Steve Newman is a travel journalist and photographer specialising in eco-adventure cruise writing. He has been a travel journalist for over 25 years and has experienced and written about some of the globe’s most fascinating destinations.
Steve believes that travel writing has changed enormously. “In the old days I would never have collected all the menus and brought them back. Now it’s essential as I can get asked to state an example of a meal and the wine that was served with it. I think this exemplifies how the public have become far more sophisticated and demanding in their travel choices, particularly the grey market. The destination list open to the public has also exploded, who would have thought that firms such as Hurtigruten would offer hiking and walking amongst penguins in Antarctica and Star Clippers sailing the largest fully rigged ship in the world through the Panama Canal both in 5 star luxury.”
Steve supplies his own photographs and believes this gives him an edge when writing about a destination. “The internet is awash with images of places with picture editors and designers spoilt for choice but if you can get something really unusual that’s mentioned in the piece then that can really help you to. The world is shrinking and the use of the internet by the public I believe has without doubt had an effect on travel journalism, they have become more savvy about the environment, global warming etc and many people now think about this before booking a holiday.”
With social media now playing an integral part in journalistic awareness, Steve believes that without a doubt it is the most important change in a travel writer’s life. “I still meet freelances like myself who don’t have a website. I can’t understand this as it is so important. So many editors and PRs are now on Twitter, Linked in and Facebook it’s essential to join in with conversations and get noticed. In many ways social media is the new business card, it’s just the event you go to has millions of people attending so you have a huge never ending possibility of introductions instead of the thirty business cards I have in my jacket pocket when I go to functions. Certainly with Linkedin you can join groups and advertise that you are going away on trips and hopefully pick up work there.”
As a freelance journalist, Steve’s working relationship with PRs is a positive one. “I like to think my relationship with PRs is very good (they may tell you different!) as they provide me a with a large percentage of my bread and butter. I was once on a press trip when I was going through a really rough patch in my personal life and I was quite rude to the PR and I immediately apologised. What does amaze me is there are some press trips I have been on when a journalist present hasn’t even offered to buy the PR a drink!”
Steve doesn’t accept a commission from PRs if he doesn’t have a commission at the end for a feature. “It’s a waste of my time and theirs and I think it’s wrong to go and visit somewhere free of charge if you can’t repay them. It may take a year for the piece to be published but in the meantime I can often find other publications that will take a variant on it. So therefore I have to be careful with a commission offer. To be honest I’m very lucky as if I’m not pitching to a publication myself a lot of my work comes from PRs who have already contacted an editor and say they have a trip going to so and so and they would like me to write it. The editor may well take it or say they want someone else to do it as my style is not right for that publication.”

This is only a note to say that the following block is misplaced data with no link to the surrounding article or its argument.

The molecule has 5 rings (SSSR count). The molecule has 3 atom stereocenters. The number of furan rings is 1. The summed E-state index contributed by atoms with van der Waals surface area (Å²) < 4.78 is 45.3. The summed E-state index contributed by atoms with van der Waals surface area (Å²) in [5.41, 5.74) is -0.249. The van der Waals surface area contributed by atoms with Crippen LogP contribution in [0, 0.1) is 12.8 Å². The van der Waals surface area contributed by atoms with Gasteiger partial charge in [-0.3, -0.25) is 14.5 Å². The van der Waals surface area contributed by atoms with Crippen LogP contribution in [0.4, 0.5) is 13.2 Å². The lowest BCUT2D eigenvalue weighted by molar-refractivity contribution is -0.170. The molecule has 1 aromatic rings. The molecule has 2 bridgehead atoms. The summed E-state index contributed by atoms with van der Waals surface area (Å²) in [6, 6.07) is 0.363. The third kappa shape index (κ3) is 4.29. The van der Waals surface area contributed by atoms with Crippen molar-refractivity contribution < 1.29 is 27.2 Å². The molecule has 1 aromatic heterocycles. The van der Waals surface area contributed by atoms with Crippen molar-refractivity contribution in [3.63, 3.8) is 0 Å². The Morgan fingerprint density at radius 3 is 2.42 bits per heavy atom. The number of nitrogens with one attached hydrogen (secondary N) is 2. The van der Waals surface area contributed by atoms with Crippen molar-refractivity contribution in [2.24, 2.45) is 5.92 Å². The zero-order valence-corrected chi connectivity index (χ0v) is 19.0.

Steve thinks that disclosure does not differ at all across media types. “I always say that I will write a warts and all pieces and I try do so. However one is limited by space and sub editing at the publication. I actually think this is totally right as the sub editor only has a limited amount of wordage and knows their readership better than me. Quite often a mild criticism can be replaced by a piece of information that is far more beneficial to the reader that I hadn’t included.”
About Steve Newman:
“I started out as a primary school teacher and did that for 14 years. I have always had an urge to travel and take photographs so I decided to chuck it all in at the age of 32 to pursue this.
I got an Asscociateship with the BIPP for my work and was asked to write a piece about it for their magazine. This started me writing about photography (I still do) which in turn led me into the outdoor and country magazines which got me press trips to places such as Jordan, Hong Kong, the Dolomites and Iceland. From these trips and when on holiday I started taking shots and submitting them with words to travel magazines and gradually started getting more press trips.
I got into adventure cruising totally by accident when I came across a copy of World of Cruising magazine (www.worldofcruising.co.uk) who I still write for and operate their blog (http://timespentatsea.blogspot.com) and asked if they would like to see a piece on the Balearic Islands. Since then I have managed to get to the Antarctic, Arctic, Portugal, India, The Caribbean and many other places both hot and cold and I’m off to Japan in a few weeks time.
Making a living as a freelance travel writer is not easy and thinking outside the box is essential these days but the British magazine market is vast. I specialise in adventure/eco cruising and travel but wherever I go I always try and target non competitive magazines for a feature be it bird watching, wildlife, history, cultural, consumer or trade or the travel sections of national newspapers.”